The Unthinkable: To Rome I Go!

Back in July I did one of my loud, obnoxious huff-and-puffs:

Honestly, do I have to go to Rome and storm the press office of the Holy See, and sit the curia down and pull their hats off to smack them upside the head?

Now, oddly–unimaginably–well…I’m going to Rome and will be visiting the press offices of the Holy See, to boot!

And no, you smart-alecks, the picture above is not meant to indicate that my presence in Rome portends a coming darkness. Stop that!

What happened is basically this: I was invited to attend a seminar in Rome, meant for Catholic writers and journalists. I said, “lovely idea, but no–kids out of work, one still in school–can’t be done.”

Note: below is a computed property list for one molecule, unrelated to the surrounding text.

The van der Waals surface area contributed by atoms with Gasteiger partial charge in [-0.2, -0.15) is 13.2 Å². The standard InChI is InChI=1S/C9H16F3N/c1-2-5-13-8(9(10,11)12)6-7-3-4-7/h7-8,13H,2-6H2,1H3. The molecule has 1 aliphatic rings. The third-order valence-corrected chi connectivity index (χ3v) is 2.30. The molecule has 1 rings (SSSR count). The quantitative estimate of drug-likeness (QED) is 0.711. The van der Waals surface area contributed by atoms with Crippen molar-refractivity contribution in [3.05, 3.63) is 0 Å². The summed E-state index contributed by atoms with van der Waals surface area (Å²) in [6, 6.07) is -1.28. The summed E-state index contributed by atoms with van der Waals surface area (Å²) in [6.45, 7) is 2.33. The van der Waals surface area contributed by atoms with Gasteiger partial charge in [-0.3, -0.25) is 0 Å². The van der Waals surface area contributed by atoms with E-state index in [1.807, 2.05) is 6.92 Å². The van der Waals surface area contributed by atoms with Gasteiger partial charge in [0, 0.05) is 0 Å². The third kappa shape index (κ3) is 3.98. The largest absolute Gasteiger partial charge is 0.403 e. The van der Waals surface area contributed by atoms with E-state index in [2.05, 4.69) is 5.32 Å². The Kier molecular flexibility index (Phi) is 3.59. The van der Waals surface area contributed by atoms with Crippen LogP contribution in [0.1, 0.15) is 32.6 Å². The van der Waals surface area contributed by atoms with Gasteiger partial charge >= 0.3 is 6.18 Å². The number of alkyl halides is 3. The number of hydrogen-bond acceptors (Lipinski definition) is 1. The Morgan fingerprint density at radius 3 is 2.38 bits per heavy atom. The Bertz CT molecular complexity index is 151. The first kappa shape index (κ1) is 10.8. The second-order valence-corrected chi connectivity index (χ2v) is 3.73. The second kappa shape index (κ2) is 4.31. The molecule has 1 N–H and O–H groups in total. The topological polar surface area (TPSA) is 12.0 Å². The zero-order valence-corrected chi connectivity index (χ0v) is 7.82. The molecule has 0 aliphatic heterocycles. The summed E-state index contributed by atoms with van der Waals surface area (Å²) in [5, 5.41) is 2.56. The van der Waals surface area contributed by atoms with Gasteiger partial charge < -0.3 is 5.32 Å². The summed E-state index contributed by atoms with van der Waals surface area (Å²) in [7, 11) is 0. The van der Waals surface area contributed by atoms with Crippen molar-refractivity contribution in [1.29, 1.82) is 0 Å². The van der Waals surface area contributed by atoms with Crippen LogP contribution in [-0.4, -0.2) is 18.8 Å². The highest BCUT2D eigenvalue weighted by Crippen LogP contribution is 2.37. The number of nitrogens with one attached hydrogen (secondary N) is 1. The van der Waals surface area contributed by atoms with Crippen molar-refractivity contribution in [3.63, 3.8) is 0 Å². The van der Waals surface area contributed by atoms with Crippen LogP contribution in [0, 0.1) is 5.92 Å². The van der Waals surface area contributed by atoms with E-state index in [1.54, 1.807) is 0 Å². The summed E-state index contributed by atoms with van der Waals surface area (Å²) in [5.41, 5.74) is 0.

But they offered a “scholarship” which paid for most of the seminar fees. And then my husband, who has been hoarding frequent flier miles for a “someday” trip to Italy said, “I have enough ff miles to get fly there and work out accommodations, as well…”

And suddenly the thing was doable. It all fell into place so neatly, and so quickly, that I figure it’s “meant to be.” But because I hate to fly I of course hope that means that it is “meant to be” that I arrive safe-to-Rome and safely home, and not, you know….that it is meant to be that I…not do that.

I hate to fly. For my DH it’s practically second nature. He gets comfortable, watches movies, sleeps; he’s quite at ease. I, on the other hand cannot watch movies, read or sleep when I fly; I must stay awake and watch the plane-tracker as we fly over the ocean, in order to diligently insure that the metal box with engines remains in the air, where it belongs.